NME Awards Show
The Automatic, The Cribs, and Giant DragEdit this event
- Astoria, London »
Being a scenester is somewhat like being a racist. No one really wants to be one and no one ever believes they are. So to watch The Cribs headline a ShockWaves NME Awards Show in front of the 'Stripes and Pearls' brigade is perhaps like spying on the British National Party. Except the BNP wouldn't be able to maintain perfection for 60 minutes of flawless pop.
In fact no one can do it like The Cribs. Only when a band is in love with their songs and clasps their instruments with a parental affection, can a show like this be staged. Drummer Ross can only relieve the manic enthusiasm by mounting his kit like a climbing frame. For other bands this is a set-piece, but the Cribs never feel contrived. Every inch of the set is filled with sheer hunger for performance.
It is however, a simple house, built from the most basic constituent parts; one guitar, one bass and one drum kit with barely a pedal in sight; The Cribs are however, elegant architects. They thread together precise melodies and huge choruses with a songwriting talent that is surely the envy of their peers. Even their setlist tonight has the same intuitive composition. The lighting, with two disco-balls and strobe lights, maintains this effect, calming and exciting the audience in sublime fashion. Nothing about The Cribs is superfluous; every lyric, every rhythm and every drum-break is in its natural place and so very, very necessary.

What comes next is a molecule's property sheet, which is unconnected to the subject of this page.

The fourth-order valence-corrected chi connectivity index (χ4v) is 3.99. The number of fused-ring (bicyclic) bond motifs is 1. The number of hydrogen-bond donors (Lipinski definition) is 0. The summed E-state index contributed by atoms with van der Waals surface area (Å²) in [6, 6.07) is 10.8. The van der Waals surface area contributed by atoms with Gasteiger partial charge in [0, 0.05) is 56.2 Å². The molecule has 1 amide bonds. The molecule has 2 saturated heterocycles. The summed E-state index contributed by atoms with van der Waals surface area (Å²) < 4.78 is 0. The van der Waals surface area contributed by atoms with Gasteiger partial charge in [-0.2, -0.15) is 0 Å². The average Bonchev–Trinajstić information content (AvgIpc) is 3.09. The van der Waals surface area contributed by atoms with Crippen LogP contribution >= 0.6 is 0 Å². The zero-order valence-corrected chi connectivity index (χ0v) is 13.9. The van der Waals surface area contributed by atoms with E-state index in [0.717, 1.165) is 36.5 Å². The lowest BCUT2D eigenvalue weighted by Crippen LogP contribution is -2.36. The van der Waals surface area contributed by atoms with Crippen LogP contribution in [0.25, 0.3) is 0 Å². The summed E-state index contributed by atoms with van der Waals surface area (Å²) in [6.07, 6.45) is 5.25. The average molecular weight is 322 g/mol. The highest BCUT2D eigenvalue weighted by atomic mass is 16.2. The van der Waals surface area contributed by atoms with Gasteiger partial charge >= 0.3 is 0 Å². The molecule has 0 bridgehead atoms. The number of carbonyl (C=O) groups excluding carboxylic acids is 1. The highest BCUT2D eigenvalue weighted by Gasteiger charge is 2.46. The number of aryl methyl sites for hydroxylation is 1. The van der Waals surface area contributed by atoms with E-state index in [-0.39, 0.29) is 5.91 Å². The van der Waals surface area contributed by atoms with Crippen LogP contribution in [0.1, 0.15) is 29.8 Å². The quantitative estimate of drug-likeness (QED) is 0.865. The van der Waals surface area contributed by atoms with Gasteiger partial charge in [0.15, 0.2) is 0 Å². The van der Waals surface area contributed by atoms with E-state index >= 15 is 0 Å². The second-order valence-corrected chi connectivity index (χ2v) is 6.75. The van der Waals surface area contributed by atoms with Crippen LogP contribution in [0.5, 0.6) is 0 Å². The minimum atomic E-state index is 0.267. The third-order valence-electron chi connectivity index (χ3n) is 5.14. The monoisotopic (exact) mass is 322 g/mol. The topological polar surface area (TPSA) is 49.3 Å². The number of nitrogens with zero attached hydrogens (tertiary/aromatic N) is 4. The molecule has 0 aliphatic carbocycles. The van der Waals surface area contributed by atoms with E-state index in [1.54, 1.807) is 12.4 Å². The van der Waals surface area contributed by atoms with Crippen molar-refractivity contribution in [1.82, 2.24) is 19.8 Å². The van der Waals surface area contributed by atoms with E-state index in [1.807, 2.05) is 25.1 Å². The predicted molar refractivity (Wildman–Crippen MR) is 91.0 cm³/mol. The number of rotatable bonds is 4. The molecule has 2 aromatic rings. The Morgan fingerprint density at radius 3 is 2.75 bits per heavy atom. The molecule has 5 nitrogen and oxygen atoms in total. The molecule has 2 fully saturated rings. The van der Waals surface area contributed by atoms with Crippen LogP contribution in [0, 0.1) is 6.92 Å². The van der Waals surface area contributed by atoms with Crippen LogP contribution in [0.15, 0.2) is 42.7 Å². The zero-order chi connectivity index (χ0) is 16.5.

Surely a band that provides nothing more than required, and in doing so takes no risks, but gives, throws and showers the audience with exactly what they desire, is irrelevant? After all, do we not want to be in total awe, have our breath whisked from our lungs by life-altering inventiveness? Not tonight. Tonight the perfection is contagious. They close their set with two favourites; 'Hey Scenesters!' and _'Another Number'_. The well-documented irony of the former is clearly lost on over half the audience, whilst the latter prompts Ryan to disrobe and leap into their arms. As I exit the Astoria beaming like a member of the Cribs fraternity, my glee is not unique. Every face is adorned with similar pleasure.
Makes you wonder, maybe there's a little "scene" in all of us.
Photo: Sonia Melot
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